The chief executive of the new National DCP (NDCP) is not someone who makes promises easily. But, Kevin Bruce is confident of his promise that Dunkin’ Donuts franchise owners will see lower prices between now and end of June—and then again at every six month interval until December 2014.

“We’re confident that through our initiatives that we will reduce prices to our members for the next three years as spelled out in the agreement,” said Bruce, who noted how just saying that was such a “good feeling”.

The savings is but one of the many happy returns for Dunkin’ Donuts franchise owners who voted overwhelmingly to support merging the regional operations of its supply chain into one, truly national entity with one board of directors and one, unified mission.

The DCP was already unique because few, if any, franchised restaurant systems also have a supply chain cooperative that franchisees own and operate. Now, as a result of its 25 year Relationship Agreement with Dunkin’ Brands—a core component of the merger—the NDCP now controls its sourcing as well as its distribution.

“That means we go from being a vendor to being a partner and that is exciting,” said Michael Batista, who became Chairman of the National DCP Board of Directors in January 2012. Being more than just a distribution vendor equates to being partners with the Brand, Batista says. “We are at the table early on to drive the cost of existing and new products. If we were strong before, we are stronger now.”

“The new agreement strengthens and ensures the NDCP exclusive role in the distribution and procurement processes. Now we are the exclusive entity and can leverage that role for the benefit of franchisees,” said John Justo, who served as a member of the National DCP Board and the Northeast Board until the end of 2011.

When Bruce and the regional DCP boards began discussing how to merge operations into one entity, cost savings was a primary incentive. “One of the value elements is having a smaller nimbler board structure such that we can make decisions that allow us to achieve savings, efficiencies and productivity more quickly.”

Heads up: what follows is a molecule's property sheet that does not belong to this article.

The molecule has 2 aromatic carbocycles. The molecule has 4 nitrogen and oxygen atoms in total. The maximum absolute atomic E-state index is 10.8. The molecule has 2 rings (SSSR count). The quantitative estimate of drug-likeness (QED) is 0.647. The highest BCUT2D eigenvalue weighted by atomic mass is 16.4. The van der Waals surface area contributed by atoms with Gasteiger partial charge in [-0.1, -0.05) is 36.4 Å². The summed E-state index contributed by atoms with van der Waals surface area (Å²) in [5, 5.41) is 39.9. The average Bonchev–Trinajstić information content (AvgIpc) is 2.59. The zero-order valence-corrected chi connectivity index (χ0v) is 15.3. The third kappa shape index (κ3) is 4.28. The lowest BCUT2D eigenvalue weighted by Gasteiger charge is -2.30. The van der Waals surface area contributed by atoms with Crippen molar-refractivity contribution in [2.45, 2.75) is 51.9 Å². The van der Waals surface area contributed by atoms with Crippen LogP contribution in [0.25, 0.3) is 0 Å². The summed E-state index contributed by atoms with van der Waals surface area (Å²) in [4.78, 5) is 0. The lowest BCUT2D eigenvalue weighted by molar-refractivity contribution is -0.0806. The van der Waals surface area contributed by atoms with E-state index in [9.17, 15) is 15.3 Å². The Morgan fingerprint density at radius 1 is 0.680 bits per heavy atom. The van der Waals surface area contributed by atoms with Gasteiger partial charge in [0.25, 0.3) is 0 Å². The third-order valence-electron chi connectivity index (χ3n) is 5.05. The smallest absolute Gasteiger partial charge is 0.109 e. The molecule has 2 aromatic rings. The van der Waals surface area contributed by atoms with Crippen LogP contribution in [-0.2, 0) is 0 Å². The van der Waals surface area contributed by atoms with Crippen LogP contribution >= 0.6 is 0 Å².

Bruce says that includes not just taking advantages of the economies of scale that come with merging four operations into one but also leveraging the strength of the co-op to negotiate more competitive prices with vendors. “If it wasn’t a cost savings deal we wouldn’t have done it,” he said.

“The entire initiative will enable franchisees to secure the lowest, sustainable cost of sales possible, with savings coming from many platforms. We’ll have unified control over our operations, and be able to leverage the synergies of a billion dollar-plus supply chain,” said Justo.

“The mission of the DCP is to serve members at the lowest cost,” said Dipak Patel, who was co-Chair of the National DCP Board from 2008-2011 and still serves on the NDCP Board of Directors. “Because of the merger, unit profitability will increase which will enhance franchisee equity.”


“It will increase profitability by streamlining operations at the NDCP,” said Chris Prazeres, who was a member of both the National and Northeast DCP boards through the end of 2011. He says the NDCP’s control over sourcing will be pivotal to delivering members the lowest possible cost which will increase franchisee profitability.


Bruce says the National DCP has two major goals for 2012: reducing food costs and maximizing savings in distribution.


“Every region will benefit from lower pricing and costs savings returned to them through their patronage dividend and lower case prices,” said Bruce. That’s the promise of the new DCP and he’s sticking with it.